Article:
Smartphone Searches, Encryption, and the Constitution
(Ryan Radia) The smartphone is arguably one of the most empowering and revolutionary technologies of the modern era. By putting the processing power of a personal computer and the speed of a broadband connection into a device that fits in a pocket, smartphones have revolutionized how we communicate, travel, learn, game, shop, and more.
Yet smartphones have an oft-overlooked downside: when they end up in the wrong hands, they offer overreaching agents of the state, thieves, hackers, and other wrongdoers an unparalleled avenue for uncovering and abusing the volumes of sensitive personal information we increasingly store on our mobile phones.
Over on Ars Technica, I have a long feature story that examines the constitutional and technical issues surrounding police searches of mobile phones:
Last week, California’s Supreme Court reached a controversial 5-2 decision in People v. Diaz (PDF), holding that police officers may lawfully search mobile phones found on arrested individuals’ persons without first obtaining a search warrant. The court reasoned that mobile phones, like cigarette packs and wallets, fall under the search incident to arrest exception to the Fourth Amendment to the Constitution.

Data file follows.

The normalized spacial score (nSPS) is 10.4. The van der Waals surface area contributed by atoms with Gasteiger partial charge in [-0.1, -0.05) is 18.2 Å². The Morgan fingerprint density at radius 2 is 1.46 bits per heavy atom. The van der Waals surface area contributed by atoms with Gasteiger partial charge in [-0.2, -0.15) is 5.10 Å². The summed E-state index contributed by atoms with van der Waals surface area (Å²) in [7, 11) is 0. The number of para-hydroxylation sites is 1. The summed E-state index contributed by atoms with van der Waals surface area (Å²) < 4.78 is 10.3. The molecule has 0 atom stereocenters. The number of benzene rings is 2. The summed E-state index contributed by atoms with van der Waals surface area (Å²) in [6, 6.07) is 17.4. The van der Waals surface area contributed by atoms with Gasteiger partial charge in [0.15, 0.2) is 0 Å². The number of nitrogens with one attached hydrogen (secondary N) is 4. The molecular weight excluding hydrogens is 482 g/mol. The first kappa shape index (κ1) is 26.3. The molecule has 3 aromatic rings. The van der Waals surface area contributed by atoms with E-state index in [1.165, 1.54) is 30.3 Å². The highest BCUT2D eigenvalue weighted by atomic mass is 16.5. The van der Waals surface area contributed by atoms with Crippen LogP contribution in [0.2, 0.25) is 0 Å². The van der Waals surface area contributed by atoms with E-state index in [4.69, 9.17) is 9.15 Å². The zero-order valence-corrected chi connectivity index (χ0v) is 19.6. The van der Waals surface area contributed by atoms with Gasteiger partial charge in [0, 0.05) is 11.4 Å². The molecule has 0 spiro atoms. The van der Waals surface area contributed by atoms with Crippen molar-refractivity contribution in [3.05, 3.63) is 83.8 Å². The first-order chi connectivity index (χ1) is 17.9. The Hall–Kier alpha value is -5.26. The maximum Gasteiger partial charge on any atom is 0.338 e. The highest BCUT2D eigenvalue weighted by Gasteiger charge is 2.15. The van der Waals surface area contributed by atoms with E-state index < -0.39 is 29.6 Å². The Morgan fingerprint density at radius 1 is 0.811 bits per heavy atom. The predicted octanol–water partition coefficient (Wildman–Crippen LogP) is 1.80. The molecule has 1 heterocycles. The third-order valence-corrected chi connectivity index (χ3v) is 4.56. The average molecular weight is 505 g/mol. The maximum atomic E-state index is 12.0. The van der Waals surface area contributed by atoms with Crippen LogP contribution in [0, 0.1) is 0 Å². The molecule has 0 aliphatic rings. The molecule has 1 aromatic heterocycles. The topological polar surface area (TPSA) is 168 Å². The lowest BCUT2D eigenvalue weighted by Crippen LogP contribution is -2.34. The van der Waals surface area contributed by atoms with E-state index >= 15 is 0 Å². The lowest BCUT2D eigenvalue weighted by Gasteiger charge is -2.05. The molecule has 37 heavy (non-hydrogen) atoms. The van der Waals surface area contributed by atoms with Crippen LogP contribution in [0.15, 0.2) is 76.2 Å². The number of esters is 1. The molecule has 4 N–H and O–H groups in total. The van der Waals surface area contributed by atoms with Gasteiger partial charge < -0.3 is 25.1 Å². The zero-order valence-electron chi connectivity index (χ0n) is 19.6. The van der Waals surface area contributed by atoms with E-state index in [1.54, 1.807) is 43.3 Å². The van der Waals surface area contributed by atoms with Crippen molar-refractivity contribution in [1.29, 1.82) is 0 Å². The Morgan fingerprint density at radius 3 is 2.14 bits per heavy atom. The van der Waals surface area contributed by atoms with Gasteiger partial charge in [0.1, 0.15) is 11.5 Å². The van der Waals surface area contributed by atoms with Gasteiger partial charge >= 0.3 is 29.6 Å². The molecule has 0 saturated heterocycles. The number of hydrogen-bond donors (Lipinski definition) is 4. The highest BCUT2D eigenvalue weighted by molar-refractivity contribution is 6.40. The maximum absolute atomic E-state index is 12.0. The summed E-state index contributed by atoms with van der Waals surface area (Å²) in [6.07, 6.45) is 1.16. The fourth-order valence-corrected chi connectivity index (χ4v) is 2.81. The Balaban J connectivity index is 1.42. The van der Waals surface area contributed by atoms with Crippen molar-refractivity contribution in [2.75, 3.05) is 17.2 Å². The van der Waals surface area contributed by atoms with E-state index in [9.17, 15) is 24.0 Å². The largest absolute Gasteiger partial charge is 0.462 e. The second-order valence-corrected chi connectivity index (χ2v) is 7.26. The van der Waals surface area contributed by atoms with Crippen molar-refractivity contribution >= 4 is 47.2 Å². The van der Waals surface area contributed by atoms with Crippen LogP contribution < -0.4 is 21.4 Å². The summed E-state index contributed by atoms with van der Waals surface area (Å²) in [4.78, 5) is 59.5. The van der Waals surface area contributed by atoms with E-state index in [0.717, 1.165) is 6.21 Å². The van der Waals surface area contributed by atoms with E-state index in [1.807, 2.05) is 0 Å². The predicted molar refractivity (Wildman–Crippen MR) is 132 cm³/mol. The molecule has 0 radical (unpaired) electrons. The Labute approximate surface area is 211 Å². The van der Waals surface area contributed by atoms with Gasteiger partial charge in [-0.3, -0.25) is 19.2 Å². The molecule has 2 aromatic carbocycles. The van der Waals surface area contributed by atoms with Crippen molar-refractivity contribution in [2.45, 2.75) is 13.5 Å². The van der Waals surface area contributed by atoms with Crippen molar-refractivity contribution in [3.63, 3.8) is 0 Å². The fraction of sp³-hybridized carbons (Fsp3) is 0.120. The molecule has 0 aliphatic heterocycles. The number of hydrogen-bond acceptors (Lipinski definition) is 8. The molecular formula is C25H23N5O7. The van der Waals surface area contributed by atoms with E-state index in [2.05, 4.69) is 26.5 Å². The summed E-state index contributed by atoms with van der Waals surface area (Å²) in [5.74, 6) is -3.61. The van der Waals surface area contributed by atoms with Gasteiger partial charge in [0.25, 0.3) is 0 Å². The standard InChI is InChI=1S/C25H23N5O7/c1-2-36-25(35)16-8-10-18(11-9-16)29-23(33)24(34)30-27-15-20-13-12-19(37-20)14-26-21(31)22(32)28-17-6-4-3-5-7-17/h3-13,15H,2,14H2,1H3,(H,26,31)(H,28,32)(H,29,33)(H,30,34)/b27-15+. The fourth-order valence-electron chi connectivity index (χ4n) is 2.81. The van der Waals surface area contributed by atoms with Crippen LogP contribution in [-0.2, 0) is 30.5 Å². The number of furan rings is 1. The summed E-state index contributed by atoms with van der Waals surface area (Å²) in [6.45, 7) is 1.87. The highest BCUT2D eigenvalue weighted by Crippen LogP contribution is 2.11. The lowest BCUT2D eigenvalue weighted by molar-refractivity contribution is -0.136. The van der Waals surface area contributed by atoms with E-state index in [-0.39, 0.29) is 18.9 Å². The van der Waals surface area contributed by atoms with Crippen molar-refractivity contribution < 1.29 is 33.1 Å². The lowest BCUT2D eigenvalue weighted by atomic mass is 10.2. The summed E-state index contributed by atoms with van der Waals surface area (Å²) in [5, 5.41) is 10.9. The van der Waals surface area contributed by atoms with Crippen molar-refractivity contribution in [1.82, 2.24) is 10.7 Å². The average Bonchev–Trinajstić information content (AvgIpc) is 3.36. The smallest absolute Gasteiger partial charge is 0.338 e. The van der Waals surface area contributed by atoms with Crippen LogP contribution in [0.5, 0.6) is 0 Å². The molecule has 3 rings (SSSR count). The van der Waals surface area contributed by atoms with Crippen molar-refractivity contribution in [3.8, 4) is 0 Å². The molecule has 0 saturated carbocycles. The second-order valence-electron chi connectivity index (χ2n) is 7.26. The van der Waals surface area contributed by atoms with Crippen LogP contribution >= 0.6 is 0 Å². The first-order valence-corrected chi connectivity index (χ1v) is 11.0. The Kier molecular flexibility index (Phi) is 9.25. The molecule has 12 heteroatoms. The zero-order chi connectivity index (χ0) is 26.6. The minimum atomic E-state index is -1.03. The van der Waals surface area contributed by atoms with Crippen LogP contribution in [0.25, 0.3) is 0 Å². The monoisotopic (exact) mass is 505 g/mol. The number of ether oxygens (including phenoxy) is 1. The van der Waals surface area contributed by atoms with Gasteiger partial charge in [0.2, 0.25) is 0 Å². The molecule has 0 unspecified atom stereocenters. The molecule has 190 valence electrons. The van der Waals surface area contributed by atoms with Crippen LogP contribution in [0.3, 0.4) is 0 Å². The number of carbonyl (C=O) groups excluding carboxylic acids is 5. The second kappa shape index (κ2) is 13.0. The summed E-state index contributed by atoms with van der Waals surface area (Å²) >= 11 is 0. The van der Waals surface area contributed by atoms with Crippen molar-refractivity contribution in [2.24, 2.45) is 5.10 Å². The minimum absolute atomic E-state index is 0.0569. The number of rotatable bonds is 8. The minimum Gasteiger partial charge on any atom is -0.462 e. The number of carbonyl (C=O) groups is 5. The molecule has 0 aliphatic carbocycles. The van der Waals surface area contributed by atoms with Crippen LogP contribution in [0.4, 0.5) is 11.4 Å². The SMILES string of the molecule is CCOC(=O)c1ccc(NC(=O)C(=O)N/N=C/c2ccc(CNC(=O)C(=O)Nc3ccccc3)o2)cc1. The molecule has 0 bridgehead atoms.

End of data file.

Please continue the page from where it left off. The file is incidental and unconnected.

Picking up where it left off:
California’s opinion in Diaz is the latest of several recent court rulings upholding warrantless searches of mobile phones incident to arrest. While this precedent is troubling for civil liberties, it’s not a death knell for mobile phone privacy. If you follow a few basic guidelines, you can protect your mobile device from unreasonable search and seizure, even in the event of arrest. In this article, we will discuss the rationale for allowing police to conduct warrantless searches of arrestees, your right to remain silent during police interrogation, and the state of mobile phone security.